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Lions' craic spirit can roar Ulster to glory: Henderson



Big kick-off: Ulster’s Iain Henderson (fifth from right) at yesterday’s PRO14 launch at the Aviva Stadium in Dublin along with players from the league’s other clubs

Big kick-off: Ulster’s Iain Henderson (fifth from right) at yesterday’s PRO14 launch at the Aviva Stadium in Dublin along with players from the league’s other clubs

Big kick-off: Ulster’s Iain Henderson (fifth from right) at yesterday’s PRO14 launch at the Aviva Stadium in Dublin along with players from the league’s other clubs

After an unforgettable summer, Ulster's Iain Henderson is hoping to recreate some of the famed British and Irish Lions spirit at Kingspan Stadium this season.

The 25-year-old is now back in Belfast after seven weeks spent touring New Zealand in the revered red jersey, followed just three days later by his wedding to long-term girlfriend Suzanne, then a well deserved honeymoon in Singapore, and believes he has returned having been reminded of a valuable lesson...rugby is there to be enjoyed.

While Warren Gatland's men defied pre-tour predictions by drawing their series with the back-to-back World champions, their endeavours were hardly the product of a Spartan existence in the Land of the Long White Cloud, as English prop Joe Marler alluded to when he blamed Ulster's Ireland captain Rory Best (inset) for leading him astray before a few drunken calls home.

"Rory was a good driving force behind those," laughed Henderson at the launch of the Guinness PRO14 in the Aviva Stadium yesterday.

"Imagine taking away 40 guys and telling them you can't drink for eight weeks, it just wouldn't work.

"After a game everyone was allowed a beer, to have a night out. If you didn't, it wouldn't work, you'd be a caged animal by the last Test.

"With the club teams, you had a beer with your opposite man and I swapped jerseys with everyone I played against. Those are memories I'll have forever."

Successfully striking that difficult balance, as well as the thrill of proving himself on the biggest of stages, had Henderson enjoying every minute of his rugby, something he believes was key to the performances that saw him return as arguably the most impressive player not to crack a Test side.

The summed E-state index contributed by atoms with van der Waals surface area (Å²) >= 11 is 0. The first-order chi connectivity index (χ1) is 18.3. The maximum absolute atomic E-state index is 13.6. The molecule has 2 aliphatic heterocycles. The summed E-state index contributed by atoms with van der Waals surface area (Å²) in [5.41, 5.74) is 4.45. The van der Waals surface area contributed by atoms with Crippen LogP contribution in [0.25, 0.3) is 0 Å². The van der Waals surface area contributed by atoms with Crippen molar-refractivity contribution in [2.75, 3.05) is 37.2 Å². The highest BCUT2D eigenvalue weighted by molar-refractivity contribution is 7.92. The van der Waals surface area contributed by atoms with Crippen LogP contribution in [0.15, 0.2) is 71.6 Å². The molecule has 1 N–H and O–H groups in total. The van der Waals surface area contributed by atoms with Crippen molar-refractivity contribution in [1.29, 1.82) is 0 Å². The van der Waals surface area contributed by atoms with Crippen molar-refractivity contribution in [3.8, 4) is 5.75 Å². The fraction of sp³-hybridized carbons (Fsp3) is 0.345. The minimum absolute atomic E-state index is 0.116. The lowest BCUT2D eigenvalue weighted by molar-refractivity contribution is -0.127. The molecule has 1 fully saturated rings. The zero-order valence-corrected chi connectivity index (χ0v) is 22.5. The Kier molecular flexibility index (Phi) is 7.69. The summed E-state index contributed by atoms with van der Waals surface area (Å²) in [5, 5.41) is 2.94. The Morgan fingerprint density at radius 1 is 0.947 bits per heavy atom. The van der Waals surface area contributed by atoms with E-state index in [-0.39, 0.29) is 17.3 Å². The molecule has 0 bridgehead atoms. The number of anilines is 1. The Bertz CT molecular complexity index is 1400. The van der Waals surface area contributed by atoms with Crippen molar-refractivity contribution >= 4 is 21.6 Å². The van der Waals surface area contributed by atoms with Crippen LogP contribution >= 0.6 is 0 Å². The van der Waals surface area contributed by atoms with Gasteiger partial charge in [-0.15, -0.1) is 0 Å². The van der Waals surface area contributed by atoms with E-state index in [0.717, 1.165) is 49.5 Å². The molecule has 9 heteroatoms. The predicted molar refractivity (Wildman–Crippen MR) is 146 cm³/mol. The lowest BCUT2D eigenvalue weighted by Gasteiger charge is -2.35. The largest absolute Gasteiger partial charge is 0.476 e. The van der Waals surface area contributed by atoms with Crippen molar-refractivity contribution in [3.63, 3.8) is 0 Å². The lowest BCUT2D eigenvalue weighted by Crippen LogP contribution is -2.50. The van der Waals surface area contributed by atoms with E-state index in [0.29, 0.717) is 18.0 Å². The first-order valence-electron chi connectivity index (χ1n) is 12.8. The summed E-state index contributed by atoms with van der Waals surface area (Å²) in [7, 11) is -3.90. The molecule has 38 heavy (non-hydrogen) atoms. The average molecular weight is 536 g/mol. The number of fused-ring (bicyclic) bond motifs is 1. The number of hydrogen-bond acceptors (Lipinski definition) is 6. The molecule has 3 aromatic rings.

"I think the last three games I played out there, I really enjoyed them and I think I play better when I enjoy it," he added.

"That's something that maybe, when you're worrying about the details of rugby too much, you forget to enjoy yourself."

The inference to Ulster last season is clear, with the side's struggles both in the early winter, and again in late spring, often giving the impression that Kingspan Stadium wasn't a particularly fun place to be at times.

"That maybe happened Ulster a bit last year," he continued. "We had a decent start but then into the Champions Cup, you've lost a couple of games and you're trying to get momentum back, forcing things a bit.

"Especially when you put together a pro squad of such competitive people, no one enjoys losing.

"Don't get me wrong, we are going to lose during a season, but it's how we react to that and build for our next game.

"From the Lions tour, I found that when you're enjoying it, as well as having a bit of craic along the way, you play better.

"That's something we (Ulster) needed to look at, something we have addressed and now there's a real positive buzz around the squad.

"If you aren't enjoying each other's company, if you aren't having a bit of craic with each other, with or without beers, something goes a bit stagnant in a squad. You have to keep that liveliness, everyone enjoying themselves, enjoying the environment, and from that you do start enjoying your rugby more.

"Around the squad it has been a fairly lightened mood and I think we have to work throughout this season so that mood doesn't drop.

"If we do lose and it drops then it's working out how we can pick it up quickly."

And while the idea of re-creating a Lions atmosphere over the course of a long and sometimes arduous season may seem impossible in the days of professionalism, Henderson is already looking forward to something of a 'mini-tour' when Ulster make an historic first competitive visit to South Africa.

The inclusion of both the Southern Kings, who Ulster play in Port Elizabeth on November 4, and the Cheetahs into an expanded league has caused much debate throughout the rugby world but, if Henderson is anything to go by, players are enthused by the prospect of meeting new opponents in far off stadiums.

"This season we go off to South Africa to play and we'll be there five days beforehand and at least one day after," said the lock with clear enthusiasm.

"That will definitely be almost like a mini-tour in the middle of the season.

"It'll be something that all the guys will look forward to doing."

Ulster will get a close up look at the other South African side, the Cheetahs, to open the campaign at Kingspan Stadium on September 1.

But after his whirlwind summer, Henderson will not be there as he awaits clearance to return to action, most likely he thinks in round three or four.

Even in his absence, he stresses the importance of the team making a fast start.

"We have to do as well as we can at the front end of the season and make the back end of the season easier," he said.

"It's probably what we failed on in the past, losing a couple of games before the Christmas run, even before the autumn internationals last year.

"Between now and the autumn internationals we have six (league) games and we are trying to maximise what we can do.

"We have to concentrate now and keep on building."

Just as long as he remembers to enjoy himself along the way.

Belfast Telegraph